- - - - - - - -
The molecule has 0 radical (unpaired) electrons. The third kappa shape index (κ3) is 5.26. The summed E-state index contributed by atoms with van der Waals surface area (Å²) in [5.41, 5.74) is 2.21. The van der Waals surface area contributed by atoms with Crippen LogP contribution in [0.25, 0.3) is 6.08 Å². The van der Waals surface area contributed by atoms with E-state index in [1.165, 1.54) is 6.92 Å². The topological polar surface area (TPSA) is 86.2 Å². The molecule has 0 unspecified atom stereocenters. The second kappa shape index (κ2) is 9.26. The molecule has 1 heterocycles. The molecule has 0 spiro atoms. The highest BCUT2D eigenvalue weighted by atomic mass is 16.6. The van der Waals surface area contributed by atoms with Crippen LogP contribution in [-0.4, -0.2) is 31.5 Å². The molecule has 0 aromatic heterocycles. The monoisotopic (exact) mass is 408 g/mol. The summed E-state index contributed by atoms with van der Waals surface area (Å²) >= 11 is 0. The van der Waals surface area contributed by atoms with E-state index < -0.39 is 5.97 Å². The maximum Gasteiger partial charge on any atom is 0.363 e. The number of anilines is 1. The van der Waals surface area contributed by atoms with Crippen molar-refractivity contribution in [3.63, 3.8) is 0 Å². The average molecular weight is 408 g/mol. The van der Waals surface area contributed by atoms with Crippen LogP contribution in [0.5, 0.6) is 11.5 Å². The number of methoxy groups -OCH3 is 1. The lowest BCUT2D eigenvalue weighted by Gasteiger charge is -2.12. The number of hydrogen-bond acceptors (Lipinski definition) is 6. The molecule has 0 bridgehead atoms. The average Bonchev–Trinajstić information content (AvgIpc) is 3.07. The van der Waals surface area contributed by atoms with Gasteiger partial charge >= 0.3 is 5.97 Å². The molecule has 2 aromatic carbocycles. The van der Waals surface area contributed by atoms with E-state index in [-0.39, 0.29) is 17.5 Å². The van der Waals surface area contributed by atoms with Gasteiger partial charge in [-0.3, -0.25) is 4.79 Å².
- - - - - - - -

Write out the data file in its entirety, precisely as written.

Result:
The molecule has 0 radical (unpaired) electrons. The third kappa shape index (κ3) is 5.26. The summed E-state index contributed by atoms with van der Waals surface area (Å²) in [5.41, 5.74) is 2.21. The van der Waals surface area contributed by atoms with Crippen LogP contribution in [0.25, 0.3) is 6.08 Å². The van der Waals surface area contributed by atoms with E-state index in [1.165, 1.54) is 6.92 Å². The topological polar surface area (TPSA) is 86.2 Å². The molecule has 0 unspecified atom stereocenters. The second kappa shape index (κ2) is 9.26. The molecule has 1 heterocycles. The molecule has 0 spiro atoms. The highest BCUT2D eigenvalue weighted by atomic mass is 16.6. The van der Waals surface area contributed by atoms with Crippen LogP contribution in [-0.4, -0.2) is 31.5 Å². The molecule has 0 aromatic heterocycles. The monoisotopic (exact) mass is 408 g/mol. The summed E-state index contributed by atoms with van der Waals surface area (Å²) >= 11 is 0. The van der Waals surface area contributed by atoms with E-state index < -0.39 is 5.97 Å². The maximum Gasteiger partial charge on any atom is 0.363 e. The number of anilines is 1. The van der Waals surface area contributed by atoms with Crippen molar-refractivity contribution in [3.63, 3.8) is 0 Å². The average molecular weight is 408 g/mol. The van der Waals surface area contributed by atoms with Crippen LogP contribution in [0.5, 0.6) is 11.5 Å². The number of methoxy groups -OCH3 is 1. The lowest BCUT2D eigenvalue weighted by Gasteiger charge is -2.12. The number of hydrogen-bond acceptors (Lipinski definition) is 6. The molecule has 0 bridgehead atoms. The average Bonchev–Trinajstić information content (AvgIpc) is 3.07. The van der Waals surface area contributed by atoms with Gasteiger partial charge >= 0.3 is 5.97 Å². The molecule has 2 aromatic carbocycles. The van der Waals surface area contributed by atoms with E-state index in [-0.39, 0.29) is 17.5 Å². The van der Waals surface area contributed by atoms with Gasteiger partial charge in [-0.3, -0.25) is 4.79 Å².